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Media Release
Parliamentary Secretary to the Minister for the Environment & Heritage
Member for Flinders
Greg Hunt MP

26 October 2005

Preserving culture - a world first

Greg Hunt MP, Parliamentary Secretary with ministerial responsibility for Uluru-Kata Tjuta National Park, today unveiled a state of the art cultural database which is already in demand around the world.

The project began in 1999, when a group of Uluru's traditional owners sat down in the sand and began drawing pictures of how they might preserve their cultural information.

Six years later, they've come up with a multimedia interactive system which observes all cultural protocols, overcomes language differences and is in demand from the Kimberly to Port Augusta, and from Vanuaatu to the USA.

"At first the traditional owners, Anangu, worked with park staff to document and conserve 80 rock art sites which were threatened by visitors, wasp nests, water damage, dust and animals," Mr Hunt said.

"But the project rapidly became a quest to record their age-old unwritten heritage - handed down in Anangu songs, dances, stories and relationships.

"With this new multimedia interactive database, western technology has met Anangu cultural needs in the best traditions of joint management."

The multimedia system is a simple intuitive computer based system, with extensive use of icons and graphics to overcome language or reading difficulties. Most importantly, the database has solved a crucial cultural problem: how to make sure that only the right people view the secret and sacred material and that men's and women's information is kept separate.

"The database has three levels: the public sites, the men's sites and the women's sites, " Mr Hunt said. "Within each site, password protection means that only the right people see the sensitive information."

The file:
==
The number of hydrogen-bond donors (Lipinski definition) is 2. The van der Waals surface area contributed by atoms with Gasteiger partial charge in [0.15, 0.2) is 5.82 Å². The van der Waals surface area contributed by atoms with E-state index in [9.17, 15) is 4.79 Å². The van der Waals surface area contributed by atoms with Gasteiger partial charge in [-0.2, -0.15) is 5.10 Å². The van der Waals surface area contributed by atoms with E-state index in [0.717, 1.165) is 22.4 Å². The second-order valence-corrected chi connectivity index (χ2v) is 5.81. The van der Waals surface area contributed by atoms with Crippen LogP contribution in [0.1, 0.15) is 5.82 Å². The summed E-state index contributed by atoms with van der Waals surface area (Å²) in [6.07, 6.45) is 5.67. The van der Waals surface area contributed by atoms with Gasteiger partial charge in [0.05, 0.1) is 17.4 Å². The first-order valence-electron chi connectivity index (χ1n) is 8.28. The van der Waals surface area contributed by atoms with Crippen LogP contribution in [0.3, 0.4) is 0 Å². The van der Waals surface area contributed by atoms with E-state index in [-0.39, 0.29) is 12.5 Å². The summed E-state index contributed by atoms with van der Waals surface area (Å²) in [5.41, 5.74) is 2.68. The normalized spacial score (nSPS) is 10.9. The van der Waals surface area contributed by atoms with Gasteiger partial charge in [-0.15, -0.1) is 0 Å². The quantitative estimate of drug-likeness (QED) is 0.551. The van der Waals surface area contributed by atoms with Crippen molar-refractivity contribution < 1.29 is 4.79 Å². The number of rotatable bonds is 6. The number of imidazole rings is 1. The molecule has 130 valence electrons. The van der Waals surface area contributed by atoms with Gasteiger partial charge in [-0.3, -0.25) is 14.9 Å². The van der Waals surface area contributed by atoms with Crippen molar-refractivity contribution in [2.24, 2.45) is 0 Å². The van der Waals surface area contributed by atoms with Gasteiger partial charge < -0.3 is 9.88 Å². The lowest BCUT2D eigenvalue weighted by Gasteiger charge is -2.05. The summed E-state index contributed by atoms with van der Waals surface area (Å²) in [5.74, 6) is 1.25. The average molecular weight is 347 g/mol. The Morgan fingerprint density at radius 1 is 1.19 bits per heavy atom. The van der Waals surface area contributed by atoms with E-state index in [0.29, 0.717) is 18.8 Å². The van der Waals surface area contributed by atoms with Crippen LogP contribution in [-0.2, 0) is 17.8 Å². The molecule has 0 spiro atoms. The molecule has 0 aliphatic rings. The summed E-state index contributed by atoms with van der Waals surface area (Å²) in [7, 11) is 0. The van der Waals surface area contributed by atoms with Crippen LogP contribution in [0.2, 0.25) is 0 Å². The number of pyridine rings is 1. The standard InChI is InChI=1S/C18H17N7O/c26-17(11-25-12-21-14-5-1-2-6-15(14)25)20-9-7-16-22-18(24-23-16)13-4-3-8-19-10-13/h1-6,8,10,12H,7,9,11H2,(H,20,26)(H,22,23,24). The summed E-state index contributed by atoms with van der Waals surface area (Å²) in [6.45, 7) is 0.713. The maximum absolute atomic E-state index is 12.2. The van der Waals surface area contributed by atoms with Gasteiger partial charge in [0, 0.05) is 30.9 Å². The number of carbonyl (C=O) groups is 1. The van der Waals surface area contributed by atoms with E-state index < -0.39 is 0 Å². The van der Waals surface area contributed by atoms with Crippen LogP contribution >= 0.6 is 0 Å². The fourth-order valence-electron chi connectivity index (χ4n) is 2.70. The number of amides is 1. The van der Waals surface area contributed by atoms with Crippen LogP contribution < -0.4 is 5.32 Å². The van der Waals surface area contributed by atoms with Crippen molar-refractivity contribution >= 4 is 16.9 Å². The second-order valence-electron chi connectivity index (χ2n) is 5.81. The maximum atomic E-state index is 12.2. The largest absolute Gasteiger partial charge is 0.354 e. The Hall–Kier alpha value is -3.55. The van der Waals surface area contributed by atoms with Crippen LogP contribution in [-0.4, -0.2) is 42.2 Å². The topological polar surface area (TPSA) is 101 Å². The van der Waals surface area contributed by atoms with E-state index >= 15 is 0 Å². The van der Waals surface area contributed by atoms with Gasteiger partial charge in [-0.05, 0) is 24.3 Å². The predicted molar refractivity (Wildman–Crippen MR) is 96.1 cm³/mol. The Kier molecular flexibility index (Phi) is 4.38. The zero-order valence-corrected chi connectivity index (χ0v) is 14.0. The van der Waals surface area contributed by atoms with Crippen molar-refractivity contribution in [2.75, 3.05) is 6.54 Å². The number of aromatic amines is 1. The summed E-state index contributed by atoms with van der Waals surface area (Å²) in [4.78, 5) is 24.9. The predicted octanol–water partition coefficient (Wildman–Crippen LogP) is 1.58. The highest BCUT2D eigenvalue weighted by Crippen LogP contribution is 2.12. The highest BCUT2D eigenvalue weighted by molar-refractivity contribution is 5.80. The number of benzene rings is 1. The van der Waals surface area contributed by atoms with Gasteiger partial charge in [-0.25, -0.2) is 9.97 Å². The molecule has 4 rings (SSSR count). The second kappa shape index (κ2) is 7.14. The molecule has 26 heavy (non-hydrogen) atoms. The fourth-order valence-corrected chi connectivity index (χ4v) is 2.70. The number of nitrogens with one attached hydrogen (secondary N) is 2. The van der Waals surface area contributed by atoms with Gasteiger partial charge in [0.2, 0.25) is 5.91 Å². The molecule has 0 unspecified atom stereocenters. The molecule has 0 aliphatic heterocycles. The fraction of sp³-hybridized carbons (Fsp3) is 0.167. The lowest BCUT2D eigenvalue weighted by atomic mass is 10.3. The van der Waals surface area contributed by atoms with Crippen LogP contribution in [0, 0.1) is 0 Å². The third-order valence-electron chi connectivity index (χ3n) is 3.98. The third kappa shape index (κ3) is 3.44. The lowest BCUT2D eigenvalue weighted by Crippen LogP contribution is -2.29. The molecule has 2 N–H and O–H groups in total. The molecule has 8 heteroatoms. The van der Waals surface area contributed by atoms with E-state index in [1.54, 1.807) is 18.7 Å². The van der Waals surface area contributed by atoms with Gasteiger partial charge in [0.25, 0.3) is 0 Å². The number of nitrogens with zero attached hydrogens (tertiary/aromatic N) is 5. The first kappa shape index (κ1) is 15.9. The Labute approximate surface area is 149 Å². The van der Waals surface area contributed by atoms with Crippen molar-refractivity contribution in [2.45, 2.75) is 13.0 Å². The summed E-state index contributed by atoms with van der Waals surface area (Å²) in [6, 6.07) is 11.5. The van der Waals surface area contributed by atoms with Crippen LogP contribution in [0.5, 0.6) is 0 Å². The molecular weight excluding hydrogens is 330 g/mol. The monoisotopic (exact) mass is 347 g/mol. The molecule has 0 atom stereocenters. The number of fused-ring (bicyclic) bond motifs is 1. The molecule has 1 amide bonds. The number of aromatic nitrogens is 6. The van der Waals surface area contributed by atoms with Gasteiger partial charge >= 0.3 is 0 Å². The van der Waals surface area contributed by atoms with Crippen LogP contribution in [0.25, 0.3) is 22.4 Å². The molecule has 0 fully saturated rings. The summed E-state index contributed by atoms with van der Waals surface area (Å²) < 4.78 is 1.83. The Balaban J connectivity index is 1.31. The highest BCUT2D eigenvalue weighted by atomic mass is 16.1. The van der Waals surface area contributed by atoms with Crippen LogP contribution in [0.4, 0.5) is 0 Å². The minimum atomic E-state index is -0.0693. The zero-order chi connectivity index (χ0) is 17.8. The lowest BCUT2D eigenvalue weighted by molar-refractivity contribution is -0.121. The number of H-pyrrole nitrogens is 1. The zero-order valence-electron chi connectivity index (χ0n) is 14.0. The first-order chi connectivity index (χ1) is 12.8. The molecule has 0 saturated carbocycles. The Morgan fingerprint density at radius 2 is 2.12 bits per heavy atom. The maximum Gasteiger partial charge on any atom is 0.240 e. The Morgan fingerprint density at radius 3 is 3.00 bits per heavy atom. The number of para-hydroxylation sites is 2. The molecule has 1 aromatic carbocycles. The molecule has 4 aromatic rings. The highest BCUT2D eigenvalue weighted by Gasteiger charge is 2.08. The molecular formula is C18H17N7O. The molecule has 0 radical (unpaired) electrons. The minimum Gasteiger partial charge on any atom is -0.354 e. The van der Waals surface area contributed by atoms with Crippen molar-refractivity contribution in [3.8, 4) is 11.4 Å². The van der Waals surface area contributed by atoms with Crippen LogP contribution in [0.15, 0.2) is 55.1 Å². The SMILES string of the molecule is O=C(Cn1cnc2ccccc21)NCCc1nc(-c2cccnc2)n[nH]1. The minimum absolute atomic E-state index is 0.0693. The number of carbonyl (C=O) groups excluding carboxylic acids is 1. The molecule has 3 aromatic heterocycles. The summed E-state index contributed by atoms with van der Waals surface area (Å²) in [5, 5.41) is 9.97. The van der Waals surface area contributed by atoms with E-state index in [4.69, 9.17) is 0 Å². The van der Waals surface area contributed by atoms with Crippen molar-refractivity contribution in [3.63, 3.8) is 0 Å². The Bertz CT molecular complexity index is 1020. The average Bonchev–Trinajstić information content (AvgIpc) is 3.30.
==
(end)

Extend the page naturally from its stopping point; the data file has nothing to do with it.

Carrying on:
The database contains information in many ways including digital audio sound tracks, video clips, site plans, photographs, report forms and work forms. The earliest forms date back to the 1920s and the earliest photographs to the 1930s.

100 hours of oral histories have been captured so far. They preserve for all time stories about Tjukurpa (Anangu law), traditional land management practices and memories of Anangu elders.

Anangu Ranger Mick Starkey led the project in collaboration with senior Anangu from the Mutitjulu Community, Anangu Rangers and other Park staff, and a heritage consultant.

"The database is a giant step forward in preserving the World Heritage values of Uluru-Kata Tjuta National Park. We're proud to see worldwide interest from communities wishing to preserve their own heritage in culturally appropriate ways," Mr Hunt said.

Media enquiries:
Kristy McSweeney 0415 740 722

Commonwealth of Australia